Eye For Film >> Movies >> The Wolfman (2010) Film Review
Reviewed by: Martin Gray
When it comes to remakes, there are two extremes - near-psychotic reverence for the original (Gus Van Sant's Psycho, say) or keep the basics and throw most everything else out (Neil La Bute's Wicker Man). Both approaches are risky, though both elicit reactions of 'what's the point?'
Universal, with their remake of 1941's The Wolf Man, play it smarter. They keep the meat of the story but update the effects, change the odd detail and add a twist that makes for a more emotionally satisfying, action-packed climax.
We open on the old poem the original's writer, Curt Siodmak, came up with to lend a nice sense of folklore:
Even a man who is pure in heart And says his prayers by night May become a wolf when the wolfbane blooms And the autumn moon is bright.
Enter actor Lawrence Talbot (Benicio Del Toro), called to the ancestral home when his brother goes missing. The poor guy turns up dead, slaughtered by something fierce. Soon after, Larry is caught up in the monster's attack on a gypsy camp. Of course, he gets scratched...
...well, this being 2010, he's near-eviscerated, but, happily, old gypsy women are a dab hand with the needle. Larry survives, but finds this may not be a good thing when he begins transforming into a were-creature with terrifying appetites and the claws to satisfy them.
Cue complications with his brother's fiancee Gwen (Emily Blunt), mad asylum keeper Dr Hoenneger (Antony Sher), monster hunter and real-life Ripper detective Francis Abberline (Hugo Weaving) and best of all, Sir John (Anthony Hopkins), Larry's estranged father.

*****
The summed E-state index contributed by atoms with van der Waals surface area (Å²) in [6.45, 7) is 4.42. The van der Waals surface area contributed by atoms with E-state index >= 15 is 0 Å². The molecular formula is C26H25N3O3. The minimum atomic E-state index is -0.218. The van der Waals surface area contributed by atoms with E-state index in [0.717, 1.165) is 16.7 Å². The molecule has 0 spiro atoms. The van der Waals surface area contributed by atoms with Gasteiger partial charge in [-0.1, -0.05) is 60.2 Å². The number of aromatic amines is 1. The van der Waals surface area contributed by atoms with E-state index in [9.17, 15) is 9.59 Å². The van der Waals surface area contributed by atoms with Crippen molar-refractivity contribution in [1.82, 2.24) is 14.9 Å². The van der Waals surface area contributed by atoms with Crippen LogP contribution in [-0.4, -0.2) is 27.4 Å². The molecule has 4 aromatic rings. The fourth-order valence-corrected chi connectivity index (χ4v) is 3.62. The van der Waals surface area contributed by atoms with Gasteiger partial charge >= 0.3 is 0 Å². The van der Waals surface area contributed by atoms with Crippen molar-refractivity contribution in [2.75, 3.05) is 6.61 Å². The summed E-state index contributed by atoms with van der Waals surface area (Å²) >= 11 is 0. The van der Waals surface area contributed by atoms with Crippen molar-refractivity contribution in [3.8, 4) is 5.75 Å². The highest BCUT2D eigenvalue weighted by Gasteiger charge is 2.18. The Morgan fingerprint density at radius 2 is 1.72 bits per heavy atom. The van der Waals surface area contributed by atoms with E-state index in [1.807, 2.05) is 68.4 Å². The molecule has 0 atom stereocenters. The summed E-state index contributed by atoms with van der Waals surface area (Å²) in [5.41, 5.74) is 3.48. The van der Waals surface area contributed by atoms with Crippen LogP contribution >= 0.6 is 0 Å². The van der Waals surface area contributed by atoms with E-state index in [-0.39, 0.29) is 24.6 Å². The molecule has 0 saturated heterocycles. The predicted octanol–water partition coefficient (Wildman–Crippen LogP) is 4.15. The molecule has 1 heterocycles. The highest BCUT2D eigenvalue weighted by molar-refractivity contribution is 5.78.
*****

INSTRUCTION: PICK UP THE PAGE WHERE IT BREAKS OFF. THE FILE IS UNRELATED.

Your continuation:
It all makes for a fine romp, with heads flying, virgins screaming and a fantastic chase scene over the rooftops apparently inspired by 1935's Werewolf Of London. Effects god Rick Baker - who cameos as a doomed gypsy - homages Jack Pierce's original make-up and it works wonderfully well-on Del Toro's already lupine features. If only the actor's barnet looked as good, as he displays the worst haircut since the original Edmund Black Adder.
Never mind, Del Toro's Wolfman works. His Larry could do with a bit more passion - there's too much of him looking pensive and tortured - but Hopkins makes up for this with a tremendous turn. He treads a fine line between melodramatic and believable as the aristocrat who knows more than he's telling. I'm sure you can fill in the blanks, but if not, I ain't spoiling.
Blunt doesn't have a great deal to do, but she does it well, bringing as much bite to the role of repressed Victorian maiden as she can get away with and adding welcome emotion to the final scenes. Weaving turns up occasionally with a mob of policeman, but Abberline is more a plot function than a character. And Sher chews the scenery perfectly, prior to becoming a bloody part of it.
The Wolfman is no one's definition of High Art, but it's great craft; an entertaining, efficient thriller with enough gore to please the teens and enough story to while away anyone's evening. The direction is pacey, the sets and locations gorgeous, and Danny Elfman's score is efficiently reminiscent of Wojciech Kilar's music for Coppola's Dracula. The film tells an old story well for a new generation, and I'd be delighted to see a sequel.
Yes! Unbelievably, someone else gets scratched...Reviewed on: 12 Feb 2010
If you like this, try:The Wolf Man